What is metopic synostosis?
Did you know that your baby’s skull isn’t a single, solid entity — it’s actually made up of several bony plates? Between those plates are fibrous joints called sutures.
Normally, the sutures in a developing infant’s skull fuse in a gradual process over time. However, sometimes the fusing occurs too early. This is a medical problem known as craniosynostosis.
One type of craniosynostosis is called metopic synostosis (also referred to as trigonocephaly or metopic suture craniosynostosis). A prominent ridge along the forehead by itself is often a normal finding, but children with metopic synostosis from premature fusing of the metopic suture have a triangular shape to the forehead. They have a noticeable ridge along their foreheads. Their eyes that appear too close together.
Here are some important facts about metopic synostosis:
- Metopic synostosis can be quite mild in some children and fairly serious in others.
- There is no single proven cause for metopic synostosis.
- Metopic synostosis is often noticeable at birth, but can also become apparent over time in older infants.
- Metopic synostosis and other types of craniosynostosis should not be confused with plagiocephaly — a different condition that is associated with the baby’s position during sleep.
- Children with more serious instances of metopic synostosis can experience problems with vision, learning, and behavior.
- Some children with just a ridge or mild metopic synostosis don’t need any medical treatment. For those who do, surgery has proven to be a successful approach.
Metopic Synostosis (Trigonocephaly) | Symptoms & Causes
What are the symptoms of metopic synostosis?
- a noticeable ridge running down the middle of the forehead
- an overly narrow, triangular shape to the forehead and top of the skull
- eyes that appear too close together
See our comprehensive guide for patients and families
What causes metopic synostosis?
In most children, metopic synostosis happens without any identifiable reason. Sometimes, however, metopic synostosis occurs as a component of a rare genetic syndrome. The following disorders have been linked to metopic synostosis:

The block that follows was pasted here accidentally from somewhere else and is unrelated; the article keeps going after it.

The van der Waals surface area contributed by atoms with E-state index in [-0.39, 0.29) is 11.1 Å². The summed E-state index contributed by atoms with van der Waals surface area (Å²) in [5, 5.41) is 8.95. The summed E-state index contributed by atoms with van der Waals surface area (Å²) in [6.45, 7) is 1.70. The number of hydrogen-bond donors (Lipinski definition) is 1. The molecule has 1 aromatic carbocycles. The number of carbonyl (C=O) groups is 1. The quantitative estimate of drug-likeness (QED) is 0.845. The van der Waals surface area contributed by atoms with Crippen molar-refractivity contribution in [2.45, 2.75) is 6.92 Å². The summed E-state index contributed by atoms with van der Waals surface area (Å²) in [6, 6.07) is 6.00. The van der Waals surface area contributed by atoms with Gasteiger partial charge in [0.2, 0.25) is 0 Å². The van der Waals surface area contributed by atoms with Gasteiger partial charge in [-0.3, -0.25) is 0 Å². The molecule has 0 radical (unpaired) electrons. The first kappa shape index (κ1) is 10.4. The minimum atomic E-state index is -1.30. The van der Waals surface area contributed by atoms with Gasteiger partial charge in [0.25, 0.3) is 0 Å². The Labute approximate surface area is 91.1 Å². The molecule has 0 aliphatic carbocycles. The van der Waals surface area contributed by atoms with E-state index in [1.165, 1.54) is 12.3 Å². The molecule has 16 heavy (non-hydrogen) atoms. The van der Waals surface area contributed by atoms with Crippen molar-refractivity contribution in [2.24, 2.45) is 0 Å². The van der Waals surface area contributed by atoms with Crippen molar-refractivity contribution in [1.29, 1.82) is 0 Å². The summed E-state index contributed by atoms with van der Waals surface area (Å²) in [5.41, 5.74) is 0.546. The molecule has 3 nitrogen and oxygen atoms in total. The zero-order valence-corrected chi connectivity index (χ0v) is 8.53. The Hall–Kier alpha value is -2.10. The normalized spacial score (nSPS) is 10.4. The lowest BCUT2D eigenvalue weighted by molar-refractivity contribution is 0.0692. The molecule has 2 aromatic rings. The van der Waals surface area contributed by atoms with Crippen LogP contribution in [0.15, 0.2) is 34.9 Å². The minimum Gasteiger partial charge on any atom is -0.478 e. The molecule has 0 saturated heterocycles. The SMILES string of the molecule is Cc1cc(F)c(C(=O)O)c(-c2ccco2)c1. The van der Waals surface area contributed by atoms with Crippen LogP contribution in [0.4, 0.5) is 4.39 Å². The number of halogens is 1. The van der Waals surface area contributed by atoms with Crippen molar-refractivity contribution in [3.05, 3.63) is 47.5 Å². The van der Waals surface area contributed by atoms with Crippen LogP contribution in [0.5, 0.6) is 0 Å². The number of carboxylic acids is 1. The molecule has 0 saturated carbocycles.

- Baller-Gerold syndrome, which also causes abnormalities in the bones of the arms and hands
- Jacobsen syndrome, which results from missing material within a certain chromosome
- Muenke syndrome, caused by a mutation in the gene that produces a protein responsible for brain and bone tissue health
- Opitz syndrome, which causes several birth defects affecting the face, heart, and larynx
- Say-Meyer syndrome, which is characterized by developmental delays, problems with motor skills. and a short stature
Metopic Synostosis (Trigonocephaly) | Diagnosis & Treatments
How is metopic synostosis diagnosed?
Once an initial finding of metopic synostosis is made, your clinician may take the following steps to confirm the diagnosis:
- obtaining a full family medical history
- determining whether your child is experiencing any developmental delays or other problems in meeting age-appropriate milestones
- measuring the circumference of your child’s head and plotting these measurements on a graph to detect unusual patterns
- ordering a computed tomography (CT) scan, a non-invasive procedure using x-ray equipment and powerful computers to create detailed images of the skull
After we complete all necessary tests, our experts meet to review and discuss what they have learned about your child’s condition. Then we will talk with you and your family to outline the best treatment options.
How do we treat metopic synostosis?
Boston Children's Hospital has been a worldwide innovator in diagnosing and treating children with metopic synostosis and all types of craniosynostosis for decades. Clinicians in our Departments of Neurosurgery and Plastic and Oral Surgery have extensive experience in treating all forms and degrees of the condition.
We use minimally invasive techniques — medical and surgical procedures that use small incisions and miniaturized cameras and tools — whenever we can. Boston Children's is a global leader in creating and refining new surgical approaches.
A child with mild metopic synostosis may have no symptoms beyond a noticeable ridge down the middle of his forehead. In these cases, doctors may decide no medical treatment is needed.
Many children with moderate to severe metopic synostosis will require surgical intervention.
Surgery for metopic synostosis:
- is designed to correct deformities in the facial and skull bones
- often works best in children who are less than 1 year old, since the bones are still soft and pliable, making them easier to manipulate